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Recipe by Ellen Easton and Linda Stradley. Photos by Ellen Easton from her Victorian Tea Menu.
Crystallized Candied flowers make beautiful decorations for desserts and can
last up to one year. Not only do they taste amazing, but they add an elegant, romantic, and delicious touch to
virtually every dessert. This job takes a little patience, but the rewards are
well worth it!
Be sure and read What's Cooking America's informative article on using
Edible Flowers before making your crystallized Candied Edible Flowers.
Check out more of Ellen Easton's
articles and recipes.
Learn about the
History of English High Tea and more delicious
Afternoon Tea Recipes.
Crystallized Candied Edible Flowers Recipe:
Yields: makes many
Prep time: 30 min
1 egg white, room temperature (use pasteurized eggs) or powdered egg whites or meringue powder
* Learn all about
Edible Flowers and how to choose edible flowers.
** Either purchased superfine sugar or made in a blender or food processor (just blend regular sugar until extra-fine)
Paper Towels to dry flowers
2 small shallow bowls
Small tweezers (optional)
Small fine-tipped paint brush
Wire rack covered with waxed paper
Cutting Flowers: If you're cutting your own flowers, cut them as close to the base of the flower as possible.
Washing Flowers: Carefully and gently wash (under slow running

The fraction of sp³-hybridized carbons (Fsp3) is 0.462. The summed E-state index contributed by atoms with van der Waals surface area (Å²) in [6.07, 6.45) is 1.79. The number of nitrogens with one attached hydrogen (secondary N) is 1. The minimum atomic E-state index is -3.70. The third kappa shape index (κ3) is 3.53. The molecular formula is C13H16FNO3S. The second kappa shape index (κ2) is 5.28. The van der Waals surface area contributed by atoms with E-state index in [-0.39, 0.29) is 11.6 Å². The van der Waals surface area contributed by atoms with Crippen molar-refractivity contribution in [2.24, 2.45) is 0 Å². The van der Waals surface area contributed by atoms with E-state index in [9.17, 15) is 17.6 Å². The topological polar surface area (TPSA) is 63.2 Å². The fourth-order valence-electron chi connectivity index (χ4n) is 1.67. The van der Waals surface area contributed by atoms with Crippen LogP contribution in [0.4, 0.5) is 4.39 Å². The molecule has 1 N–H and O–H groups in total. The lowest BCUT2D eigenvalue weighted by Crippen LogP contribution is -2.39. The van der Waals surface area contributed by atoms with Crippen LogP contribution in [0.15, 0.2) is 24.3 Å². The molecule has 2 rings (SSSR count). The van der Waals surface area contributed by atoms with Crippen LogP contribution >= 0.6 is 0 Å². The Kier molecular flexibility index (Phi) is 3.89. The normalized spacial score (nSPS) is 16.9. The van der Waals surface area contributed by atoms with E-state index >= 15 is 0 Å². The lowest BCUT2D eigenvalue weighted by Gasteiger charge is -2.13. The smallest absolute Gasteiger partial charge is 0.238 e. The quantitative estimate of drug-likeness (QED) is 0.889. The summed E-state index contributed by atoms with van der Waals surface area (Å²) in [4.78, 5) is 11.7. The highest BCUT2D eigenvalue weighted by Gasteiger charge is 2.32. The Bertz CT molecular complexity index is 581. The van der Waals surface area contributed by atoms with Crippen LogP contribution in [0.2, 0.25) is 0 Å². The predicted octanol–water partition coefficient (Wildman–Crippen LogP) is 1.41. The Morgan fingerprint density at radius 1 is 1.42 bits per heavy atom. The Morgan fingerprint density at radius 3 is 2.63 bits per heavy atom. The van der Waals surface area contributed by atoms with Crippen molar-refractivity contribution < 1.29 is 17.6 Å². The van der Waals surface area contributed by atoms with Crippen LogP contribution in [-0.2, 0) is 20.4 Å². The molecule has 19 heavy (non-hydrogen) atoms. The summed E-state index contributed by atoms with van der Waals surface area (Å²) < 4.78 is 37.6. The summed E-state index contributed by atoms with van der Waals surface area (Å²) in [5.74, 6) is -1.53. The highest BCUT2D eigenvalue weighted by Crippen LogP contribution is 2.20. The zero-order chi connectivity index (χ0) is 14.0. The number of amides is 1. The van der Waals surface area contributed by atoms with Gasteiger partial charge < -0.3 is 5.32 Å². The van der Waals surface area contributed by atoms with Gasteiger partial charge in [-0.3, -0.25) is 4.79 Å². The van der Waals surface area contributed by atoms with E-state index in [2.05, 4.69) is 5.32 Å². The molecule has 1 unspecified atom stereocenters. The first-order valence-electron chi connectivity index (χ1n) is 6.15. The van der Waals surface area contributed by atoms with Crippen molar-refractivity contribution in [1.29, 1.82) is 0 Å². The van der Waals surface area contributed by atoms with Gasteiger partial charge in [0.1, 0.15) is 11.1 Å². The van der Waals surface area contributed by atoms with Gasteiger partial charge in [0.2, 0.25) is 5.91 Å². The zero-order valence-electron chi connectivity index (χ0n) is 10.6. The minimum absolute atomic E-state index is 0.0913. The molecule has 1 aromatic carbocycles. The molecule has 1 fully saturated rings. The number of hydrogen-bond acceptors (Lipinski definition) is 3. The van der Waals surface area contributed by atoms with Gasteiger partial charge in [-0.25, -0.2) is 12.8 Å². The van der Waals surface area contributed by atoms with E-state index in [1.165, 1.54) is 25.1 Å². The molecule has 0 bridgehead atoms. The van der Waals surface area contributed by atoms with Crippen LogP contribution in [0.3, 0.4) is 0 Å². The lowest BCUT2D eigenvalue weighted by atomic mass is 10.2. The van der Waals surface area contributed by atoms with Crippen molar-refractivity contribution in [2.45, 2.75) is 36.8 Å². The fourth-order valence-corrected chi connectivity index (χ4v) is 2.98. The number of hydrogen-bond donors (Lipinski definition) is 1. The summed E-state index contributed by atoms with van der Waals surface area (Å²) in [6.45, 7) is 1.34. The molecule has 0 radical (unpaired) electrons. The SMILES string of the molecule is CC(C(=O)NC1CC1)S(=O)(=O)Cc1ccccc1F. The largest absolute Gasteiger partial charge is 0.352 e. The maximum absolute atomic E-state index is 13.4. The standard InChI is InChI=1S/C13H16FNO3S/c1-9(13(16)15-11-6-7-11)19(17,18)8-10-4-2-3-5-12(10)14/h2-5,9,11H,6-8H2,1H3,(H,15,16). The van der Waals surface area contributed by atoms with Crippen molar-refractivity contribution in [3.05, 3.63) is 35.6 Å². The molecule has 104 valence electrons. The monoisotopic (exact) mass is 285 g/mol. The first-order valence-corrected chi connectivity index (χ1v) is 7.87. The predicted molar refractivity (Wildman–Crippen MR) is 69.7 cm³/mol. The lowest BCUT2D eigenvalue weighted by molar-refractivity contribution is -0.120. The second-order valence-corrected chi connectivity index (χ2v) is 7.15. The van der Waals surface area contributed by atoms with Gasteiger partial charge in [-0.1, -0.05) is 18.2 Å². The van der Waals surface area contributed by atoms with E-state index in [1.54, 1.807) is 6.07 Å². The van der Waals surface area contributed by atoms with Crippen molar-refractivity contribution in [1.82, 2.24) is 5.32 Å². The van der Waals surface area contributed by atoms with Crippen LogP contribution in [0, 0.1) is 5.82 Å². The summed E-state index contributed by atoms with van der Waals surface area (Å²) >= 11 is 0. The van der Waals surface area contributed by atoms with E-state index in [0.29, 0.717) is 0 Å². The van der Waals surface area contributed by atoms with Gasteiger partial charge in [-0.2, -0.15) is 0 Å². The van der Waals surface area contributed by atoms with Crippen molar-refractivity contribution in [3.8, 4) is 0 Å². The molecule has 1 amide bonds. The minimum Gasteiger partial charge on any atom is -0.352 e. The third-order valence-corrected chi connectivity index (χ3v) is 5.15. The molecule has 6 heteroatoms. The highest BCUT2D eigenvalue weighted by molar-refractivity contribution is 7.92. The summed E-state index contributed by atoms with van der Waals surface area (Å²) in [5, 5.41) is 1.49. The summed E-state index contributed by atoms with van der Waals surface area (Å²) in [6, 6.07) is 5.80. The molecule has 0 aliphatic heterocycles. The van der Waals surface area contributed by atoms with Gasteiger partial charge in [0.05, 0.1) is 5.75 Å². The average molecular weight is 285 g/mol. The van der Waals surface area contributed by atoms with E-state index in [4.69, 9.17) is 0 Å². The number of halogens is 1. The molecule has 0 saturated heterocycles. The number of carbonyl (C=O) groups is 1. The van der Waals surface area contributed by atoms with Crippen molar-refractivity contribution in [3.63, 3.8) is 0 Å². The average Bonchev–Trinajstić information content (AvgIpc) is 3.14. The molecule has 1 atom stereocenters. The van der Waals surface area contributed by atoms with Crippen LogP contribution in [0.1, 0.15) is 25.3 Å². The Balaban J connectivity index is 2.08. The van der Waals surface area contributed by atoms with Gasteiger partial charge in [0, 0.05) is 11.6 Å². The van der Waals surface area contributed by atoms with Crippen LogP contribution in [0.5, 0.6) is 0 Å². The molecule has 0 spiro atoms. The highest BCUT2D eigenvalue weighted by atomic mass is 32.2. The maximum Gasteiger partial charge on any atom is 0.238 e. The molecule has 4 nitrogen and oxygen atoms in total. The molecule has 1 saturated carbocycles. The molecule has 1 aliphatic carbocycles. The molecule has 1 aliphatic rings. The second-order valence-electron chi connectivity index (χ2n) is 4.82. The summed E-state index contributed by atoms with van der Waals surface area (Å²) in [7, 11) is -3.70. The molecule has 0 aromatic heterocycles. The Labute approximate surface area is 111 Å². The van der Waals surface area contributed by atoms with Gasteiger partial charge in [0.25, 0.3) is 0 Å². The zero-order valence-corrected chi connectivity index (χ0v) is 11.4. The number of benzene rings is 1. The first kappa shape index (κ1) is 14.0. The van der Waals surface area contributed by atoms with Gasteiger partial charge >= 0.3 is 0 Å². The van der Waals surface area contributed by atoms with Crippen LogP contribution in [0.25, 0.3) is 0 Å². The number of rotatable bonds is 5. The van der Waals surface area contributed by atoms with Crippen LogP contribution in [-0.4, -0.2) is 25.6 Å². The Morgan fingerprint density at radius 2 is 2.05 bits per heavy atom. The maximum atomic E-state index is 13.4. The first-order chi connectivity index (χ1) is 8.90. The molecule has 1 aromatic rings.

cool water) and
completely dry the flowers or petals. Place washed flowers on paper towels
to dry, gently blot the flowers if necessary to remove excess water.
Egg White Mixture: Beat the egg white in a small bowl until slightly foamy, if necessary
add a few drops of water to make the white easy to spread. You want
to completely break the albumen down so you don't get any jelly-like clumps
on your flowers, just a smooth coat of white. If using powdered
egg whites or meringue powder, in a small bowl, combine powdered egg whites
or meringue powder with water, using the amounts shown on the containers.
Painting the Flowers: Holding a flower or petal in one hand (tweezers help here), dip a small paint brush into the
egg white. With the other hand, gently paint
each flower or petal individually with beaten
the egg white. Start by coating the
back-side of the petals, then turn over and coat the top-side of the petals. Cover the flower or petal completely, but not excessively.
When thoroughly coated with egg white, hold the flower or petal over the sugar
dish and gently sprinkle with superfine sugar evenly all over on both sides.
If the sugar is absorbed after a few
minutes, sprinkle again. Gently shake off any excess sugar.
Drying the Flowers: Place the coated flowers or petals on wax paper on a wire rack to dry. Let dry
at room temperature (this could take 12 to 36 hours).
Repeat process with the remaining flowers or petals.
To test for dryness, check the base of the bloom and the heart of the flower to make sure they
have no moisture. Flowers are completely dry when stiff and brittle to the touch. To hasten drying, you may
place the candied flowers in an oven with a pilot light overnight, or in an oven set at 150 degrees to 200 degrees F with the door ajar for a few hours.
Storing the Flowers: Store the flowers in layers, separated by tissue paper, in an airtight
container at room temperature until ready to use. This crystallized/candied
flowers can last up to one (1) year if properly stored.